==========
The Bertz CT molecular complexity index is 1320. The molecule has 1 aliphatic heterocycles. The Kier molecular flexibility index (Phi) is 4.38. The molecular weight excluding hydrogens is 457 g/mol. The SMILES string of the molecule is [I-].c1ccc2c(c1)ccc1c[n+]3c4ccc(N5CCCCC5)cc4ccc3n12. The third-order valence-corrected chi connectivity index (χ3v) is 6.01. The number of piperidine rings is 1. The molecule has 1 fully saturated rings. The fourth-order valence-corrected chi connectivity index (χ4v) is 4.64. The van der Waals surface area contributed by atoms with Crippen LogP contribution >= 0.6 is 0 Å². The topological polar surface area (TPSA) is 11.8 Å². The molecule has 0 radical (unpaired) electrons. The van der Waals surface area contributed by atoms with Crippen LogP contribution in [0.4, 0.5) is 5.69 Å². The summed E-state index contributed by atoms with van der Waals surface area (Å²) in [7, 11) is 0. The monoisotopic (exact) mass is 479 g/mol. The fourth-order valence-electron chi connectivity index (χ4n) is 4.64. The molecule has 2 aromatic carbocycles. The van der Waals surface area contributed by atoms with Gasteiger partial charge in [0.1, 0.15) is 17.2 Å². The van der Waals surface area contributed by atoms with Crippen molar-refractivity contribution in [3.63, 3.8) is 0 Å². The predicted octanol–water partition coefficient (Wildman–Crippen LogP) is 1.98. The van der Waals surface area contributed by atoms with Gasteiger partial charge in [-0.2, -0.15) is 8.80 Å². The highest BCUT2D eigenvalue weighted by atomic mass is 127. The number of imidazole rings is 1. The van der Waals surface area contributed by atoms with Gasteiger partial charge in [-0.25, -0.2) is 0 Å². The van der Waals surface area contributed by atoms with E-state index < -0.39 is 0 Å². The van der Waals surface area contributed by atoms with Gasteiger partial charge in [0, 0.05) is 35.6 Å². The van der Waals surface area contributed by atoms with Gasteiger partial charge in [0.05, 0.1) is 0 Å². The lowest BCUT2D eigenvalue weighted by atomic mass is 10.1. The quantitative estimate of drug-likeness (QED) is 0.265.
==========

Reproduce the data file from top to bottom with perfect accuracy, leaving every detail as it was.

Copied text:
The Bertz CT molecular complexity index is 1320. The molecule has 1 aliphatic heterocycles. The Kier molecular flexibility index (Phi) is 4.38. The molecular weight excluding hydrogens is 457 g/mol. The SMILES string of the molecule is [I-].c1ccc2c(c1)ccc1c[n+]3c4ccc(N5CCCCC5)cc4ccc3n12. The third-order valence-corrected chi connectivity index (χ3v) is 6.01. The number of piperidine rings is 1. The molecule has 1 fully saturated rings. The fourth-order valence-corrected chi connectivity index (χ4v) is 4.64. The van der Waals surface area contributed by atoms with Crippen LogP contribution >= 0.6 is 0 Å². The topological polar surface area (TPSA) is 11.8 Å². The molecule has 0 radical (unpaired) electrons. The van der Waals surface area contributed by atoms with Crippen LogP contribution in [0.4, 0.5) is 5.69 Å². The summed E-state index contributed by atoms with van der Waals surface area (Å²) in [7, 11) is 0. The monoisotopic (exact) mass is 479 g/mol. The fourth-order valence-electron chi connectivity index (χ4n) is 4.64. The molecule has 2 aromatic carbocycles. The van der Waals surface area contributed by atoms with Gasteiger partial charge in [0.1, 0.15) is 17.2 Å². The van der Waals surface area contributed by atoms with Crippen molar-refractivity contribution in [3.63, 3.8) is 0 Å². The predicted octanol–water partition coefficient (Wildman–Crippen LogP) is 1.98. The van der Waals surface area contributed by atoms with Gasteiger partial charge in [-0.2, -0.15) is 8.80 Å². The highest BCUT2D eigenvalue weighted by atomic mass is 127. The number of imidazole rings is 1. The van der Waals surface area contributed by atoms with Gasteiger partial charge in [-0.25, -0.2) is 0 Å². The van der Waals surface area contributed by atoms with E-state index < -0.39 is 0 Å². The van der Waals surface area contributed by atoms with Gasteiger partial charge in [0, 0.05) is 35.6 Å². The van der Waals surface area contributed by atoms with Gasteiger partial charge in [0.05, 0.1) is 0 Å². The lowest BCUT2D eigenvalue weighted by atomic mass is 10.1. The quantitative estimate of drug-likeness (QED) is 0.265.